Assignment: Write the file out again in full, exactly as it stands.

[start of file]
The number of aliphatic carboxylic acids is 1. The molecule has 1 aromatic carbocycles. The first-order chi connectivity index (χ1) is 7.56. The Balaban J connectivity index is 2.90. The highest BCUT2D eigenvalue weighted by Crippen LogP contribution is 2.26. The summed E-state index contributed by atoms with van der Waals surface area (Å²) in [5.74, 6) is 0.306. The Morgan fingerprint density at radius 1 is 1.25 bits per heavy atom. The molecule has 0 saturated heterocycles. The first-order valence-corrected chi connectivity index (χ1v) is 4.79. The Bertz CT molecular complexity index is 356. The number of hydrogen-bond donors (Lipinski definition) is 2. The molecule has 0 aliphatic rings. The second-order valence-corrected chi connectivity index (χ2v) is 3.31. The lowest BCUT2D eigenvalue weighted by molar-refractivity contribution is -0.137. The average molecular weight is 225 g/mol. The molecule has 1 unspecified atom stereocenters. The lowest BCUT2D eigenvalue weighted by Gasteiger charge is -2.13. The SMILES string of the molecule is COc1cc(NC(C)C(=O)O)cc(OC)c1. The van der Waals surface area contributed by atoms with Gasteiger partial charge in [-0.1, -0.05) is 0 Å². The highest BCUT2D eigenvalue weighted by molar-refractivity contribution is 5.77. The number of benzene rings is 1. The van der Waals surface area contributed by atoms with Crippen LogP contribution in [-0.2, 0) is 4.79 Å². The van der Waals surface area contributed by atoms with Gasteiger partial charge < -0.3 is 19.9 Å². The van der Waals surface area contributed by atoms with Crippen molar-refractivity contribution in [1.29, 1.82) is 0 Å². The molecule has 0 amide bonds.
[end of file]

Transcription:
The number of aliphatic carboxylic acids is 1. The molecule has 1 aromatic carbocycles. The first-order chi connectivity index (χ1) is 7.56. The Balaban J connectivity index is 2.90. The highest BCUT2D eigenvalue weighted by Crippen LogP contribution is 2.26. The summed E-state index contributed by atoms with van der Waals surface area (Å²) in [5.74, 6) is 0.306. The Morgan fingerprint density at radius 1 is 1.25 bits per heavy atom. The molecule has 0 saturated heterocycles. The first-order valence-corrected chi connectivity index (χ1v) is 4.79. The Bertz CT molecular complexity index is 356. The number of hydrogen-bond donors (Lipinski definition) is 2. The molecule has 0 aliphatic rings. The second-order valence-corrected chi connectivity index (χ2v) is 3.31. The lowest BCUT2D eigenvalue weighted by molar-refractivity contribution is -0.137. The average molecular weight is 225 g/mol. The molecule has 1 unspecified atom stereocenters. The lowest BCUT2D eigenvalue weighted by Gasteiger charge is -2.13. The SMILES string of the molecule is COc1cc(NC(C)C(=O)O)cc(OC)c1. The van der Waals surface area contributed by atoms with Gasteiger partial charge in [-0.1, -0.05) is 0 Å². The highest BCUT2D eigenvalue weighted by molar-refractivity contribution is 5.77. The number of benzene rings is 1. The van der Waals surface area contributed by atoms with Crippen LogP contribution in [-0.2, 0) is 4.79 Å². The van der Waals surface area contributed by atoms with Gasteiger partial charge < -0.3 is 19.9 Å². The van der Waals surface area contributed by atoms with Crippen molar-refractivity contribution in [1.29, 1.82) is 0 Å². The molecule has 0 amide bonds.